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One of Barra’s greatest Gaelic tradition-bearers and folklorists, Annie Johnston, is celebrated this week on the Scottish audio archive Tobar an Dualchais ~ Kist o Riches.

Born in the late 1880s, she was raised in a community rich in Gaelic language and culture. However, Barra was still coming to terms with decades of displacement, famine and institutional neglect that blighted the island for most of the 19th century, writes Tobar an Dualchais.

Annie’s mother, Catherine MacNeil, was originally from the now uninhabited Isle of Sandray, and it was from her that Annie learned many of her songs and stories. 

Comments  Tobar an Dualchais: “Annie was especially known for her vast knowledge of òrain bheaga (short songs), which were especially popular with children, and òran luaidh (waulking songs), many of which feature on the Tobar an Dualchais websites.”

John Lorne Campbell’s arrival in Barra in the 1930s marked the beginning of a long and fruitful collaboration and friendship between Annie and John. Annie used her position in the community to reach out and encourage people to be recorded by Campbell.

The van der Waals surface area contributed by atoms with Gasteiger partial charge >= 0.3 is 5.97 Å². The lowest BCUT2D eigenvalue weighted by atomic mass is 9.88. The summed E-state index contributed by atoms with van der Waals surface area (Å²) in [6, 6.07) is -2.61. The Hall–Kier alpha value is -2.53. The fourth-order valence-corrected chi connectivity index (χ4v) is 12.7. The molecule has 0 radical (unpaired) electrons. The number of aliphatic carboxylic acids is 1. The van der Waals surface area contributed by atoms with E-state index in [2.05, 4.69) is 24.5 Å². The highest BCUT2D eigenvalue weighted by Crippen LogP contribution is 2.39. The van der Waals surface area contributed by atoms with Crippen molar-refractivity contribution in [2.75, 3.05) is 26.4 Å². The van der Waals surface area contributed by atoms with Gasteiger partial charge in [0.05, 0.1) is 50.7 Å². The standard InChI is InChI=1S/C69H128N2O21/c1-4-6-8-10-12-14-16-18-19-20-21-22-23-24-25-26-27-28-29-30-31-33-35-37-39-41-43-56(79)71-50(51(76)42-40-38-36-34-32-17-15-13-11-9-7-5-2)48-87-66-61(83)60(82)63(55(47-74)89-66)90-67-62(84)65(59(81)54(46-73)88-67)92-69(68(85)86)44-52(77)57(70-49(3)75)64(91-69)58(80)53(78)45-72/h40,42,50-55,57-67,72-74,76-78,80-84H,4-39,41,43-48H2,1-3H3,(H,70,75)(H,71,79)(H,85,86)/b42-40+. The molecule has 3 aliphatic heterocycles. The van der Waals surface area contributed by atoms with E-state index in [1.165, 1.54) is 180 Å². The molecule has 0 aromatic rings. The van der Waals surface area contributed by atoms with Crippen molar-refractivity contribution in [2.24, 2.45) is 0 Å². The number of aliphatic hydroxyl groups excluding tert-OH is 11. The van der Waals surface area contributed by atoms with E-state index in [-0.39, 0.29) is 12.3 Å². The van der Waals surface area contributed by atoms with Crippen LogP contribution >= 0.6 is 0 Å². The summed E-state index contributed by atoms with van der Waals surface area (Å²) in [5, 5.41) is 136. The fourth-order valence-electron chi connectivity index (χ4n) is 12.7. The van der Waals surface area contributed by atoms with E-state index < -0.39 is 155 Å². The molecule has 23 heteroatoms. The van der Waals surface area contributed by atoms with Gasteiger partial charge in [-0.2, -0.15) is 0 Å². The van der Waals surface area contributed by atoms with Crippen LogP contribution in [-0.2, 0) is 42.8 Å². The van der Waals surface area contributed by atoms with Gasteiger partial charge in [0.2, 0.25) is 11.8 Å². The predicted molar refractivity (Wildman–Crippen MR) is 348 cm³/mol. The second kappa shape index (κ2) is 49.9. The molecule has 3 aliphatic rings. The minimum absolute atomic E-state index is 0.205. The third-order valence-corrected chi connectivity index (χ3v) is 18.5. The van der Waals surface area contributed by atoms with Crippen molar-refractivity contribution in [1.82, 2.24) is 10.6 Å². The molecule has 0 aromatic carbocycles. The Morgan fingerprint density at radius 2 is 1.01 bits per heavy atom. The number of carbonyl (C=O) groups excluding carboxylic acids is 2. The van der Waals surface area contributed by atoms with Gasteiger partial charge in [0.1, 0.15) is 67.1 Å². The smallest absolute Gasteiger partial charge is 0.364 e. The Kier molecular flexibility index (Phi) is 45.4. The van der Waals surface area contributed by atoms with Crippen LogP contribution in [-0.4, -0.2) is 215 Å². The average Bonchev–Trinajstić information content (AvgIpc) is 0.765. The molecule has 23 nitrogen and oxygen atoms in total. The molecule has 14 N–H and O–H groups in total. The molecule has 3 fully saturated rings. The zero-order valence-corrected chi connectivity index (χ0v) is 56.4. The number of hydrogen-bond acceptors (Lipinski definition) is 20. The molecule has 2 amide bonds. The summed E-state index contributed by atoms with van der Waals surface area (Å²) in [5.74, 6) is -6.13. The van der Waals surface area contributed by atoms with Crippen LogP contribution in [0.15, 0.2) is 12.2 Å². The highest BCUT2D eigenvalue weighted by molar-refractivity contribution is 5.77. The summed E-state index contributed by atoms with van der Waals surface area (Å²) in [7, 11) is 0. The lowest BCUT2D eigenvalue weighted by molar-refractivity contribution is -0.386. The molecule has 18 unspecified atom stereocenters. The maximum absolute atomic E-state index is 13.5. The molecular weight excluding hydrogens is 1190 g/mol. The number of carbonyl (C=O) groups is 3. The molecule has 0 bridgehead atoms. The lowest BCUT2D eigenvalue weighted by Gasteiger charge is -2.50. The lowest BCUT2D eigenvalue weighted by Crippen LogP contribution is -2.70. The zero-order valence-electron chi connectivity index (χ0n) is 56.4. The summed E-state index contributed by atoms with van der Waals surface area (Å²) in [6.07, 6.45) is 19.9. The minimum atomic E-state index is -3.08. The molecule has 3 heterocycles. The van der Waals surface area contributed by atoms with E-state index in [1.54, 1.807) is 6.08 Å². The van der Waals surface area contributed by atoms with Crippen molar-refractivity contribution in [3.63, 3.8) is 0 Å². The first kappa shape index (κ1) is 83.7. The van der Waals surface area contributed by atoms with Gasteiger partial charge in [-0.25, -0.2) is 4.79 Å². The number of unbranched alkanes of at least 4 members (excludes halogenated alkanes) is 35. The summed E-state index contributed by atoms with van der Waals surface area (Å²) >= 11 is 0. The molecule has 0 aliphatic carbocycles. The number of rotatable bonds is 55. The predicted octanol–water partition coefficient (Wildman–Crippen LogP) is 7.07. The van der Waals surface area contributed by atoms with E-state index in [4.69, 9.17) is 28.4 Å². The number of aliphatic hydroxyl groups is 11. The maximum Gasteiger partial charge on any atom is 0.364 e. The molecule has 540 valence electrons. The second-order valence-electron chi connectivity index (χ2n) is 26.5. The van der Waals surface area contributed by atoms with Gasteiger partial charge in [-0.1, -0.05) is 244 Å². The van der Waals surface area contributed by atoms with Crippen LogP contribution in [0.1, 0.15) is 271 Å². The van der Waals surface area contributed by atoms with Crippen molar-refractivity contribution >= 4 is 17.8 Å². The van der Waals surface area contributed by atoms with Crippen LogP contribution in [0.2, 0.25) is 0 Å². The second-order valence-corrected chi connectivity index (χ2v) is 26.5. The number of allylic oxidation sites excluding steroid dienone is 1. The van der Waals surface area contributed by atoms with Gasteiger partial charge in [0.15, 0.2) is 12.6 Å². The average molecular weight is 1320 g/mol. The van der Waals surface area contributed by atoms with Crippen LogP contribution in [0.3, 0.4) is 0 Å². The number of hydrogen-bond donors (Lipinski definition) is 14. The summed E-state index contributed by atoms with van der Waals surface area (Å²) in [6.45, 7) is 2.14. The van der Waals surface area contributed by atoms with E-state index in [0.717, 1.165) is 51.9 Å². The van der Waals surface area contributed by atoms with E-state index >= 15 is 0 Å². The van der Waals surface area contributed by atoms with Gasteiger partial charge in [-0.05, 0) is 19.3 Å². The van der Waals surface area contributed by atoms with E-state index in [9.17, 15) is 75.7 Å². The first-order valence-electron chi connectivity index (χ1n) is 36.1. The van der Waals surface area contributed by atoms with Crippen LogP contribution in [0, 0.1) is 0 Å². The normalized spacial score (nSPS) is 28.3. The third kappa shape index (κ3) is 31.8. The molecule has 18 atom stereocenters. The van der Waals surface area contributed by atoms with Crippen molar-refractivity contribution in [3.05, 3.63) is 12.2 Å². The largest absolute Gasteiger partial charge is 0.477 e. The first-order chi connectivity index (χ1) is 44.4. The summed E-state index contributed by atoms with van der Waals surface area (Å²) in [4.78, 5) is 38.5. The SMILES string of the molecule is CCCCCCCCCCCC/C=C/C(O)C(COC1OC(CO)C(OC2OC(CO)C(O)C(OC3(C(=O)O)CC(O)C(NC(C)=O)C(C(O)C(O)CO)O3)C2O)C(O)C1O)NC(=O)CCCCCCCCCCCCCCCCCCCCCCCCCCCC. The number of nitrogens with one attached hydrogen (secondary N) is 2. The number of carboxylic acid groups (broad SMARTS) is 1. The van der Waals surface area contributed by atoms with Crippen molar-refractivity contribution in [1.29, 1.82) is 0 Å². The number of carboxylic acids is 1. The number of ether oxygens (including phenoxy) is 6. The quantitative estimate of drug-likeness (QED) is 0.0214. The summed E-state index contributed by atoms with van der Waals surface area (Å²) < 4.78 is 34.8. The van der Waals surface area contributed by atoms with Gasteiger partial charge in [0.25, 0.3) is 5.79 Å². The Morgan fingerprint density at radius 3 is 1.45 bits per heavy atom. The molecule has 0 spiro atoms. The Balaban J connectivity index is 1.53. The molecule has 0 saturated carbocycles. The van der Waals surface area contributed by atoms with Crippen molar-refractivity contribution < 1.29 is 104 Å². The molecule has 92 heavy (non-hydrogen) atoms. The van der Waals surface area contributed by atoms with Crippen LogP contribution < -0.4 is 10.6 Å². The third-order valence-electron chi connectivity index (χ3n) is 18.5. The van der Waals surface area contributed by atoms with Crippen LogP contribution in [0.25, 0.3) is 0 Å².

She also worked with Campbell and supplied him with local information for publications, including his edition of Father Allan MacDonald’s “Gaelic Words from South Uist” (1958), “Deoch-slàinte nan Gillean” (1948), “Gaelic Folk Songs from the Isle of Barra” (1950) and “Stories from South Uist” (1961). 

Following the establishment of the BBC and Gaelic broadcasting, Annie contributed greatly by broadcasting songs for Gaelic radio programmes, contributing over forty songs between 1947 and 1962. She also featured in broadcasts of the National Mòd. 

There are over 160 recordings of Annie on the Tobar an Dualchais website from 1938 until 1962. She is also listed as a fieldworker on several recordings, most notably for Mrs Mary Johnston of Glen, Barra.

In this recording from 1950, Annie sings “Cò leis an crodh druimfhionn ud thall.”  The Barra Folklore Committee made the recording, which is part of the Canna Collection.

Image credit: School of Scottish Studies Archives, University of Edinburgh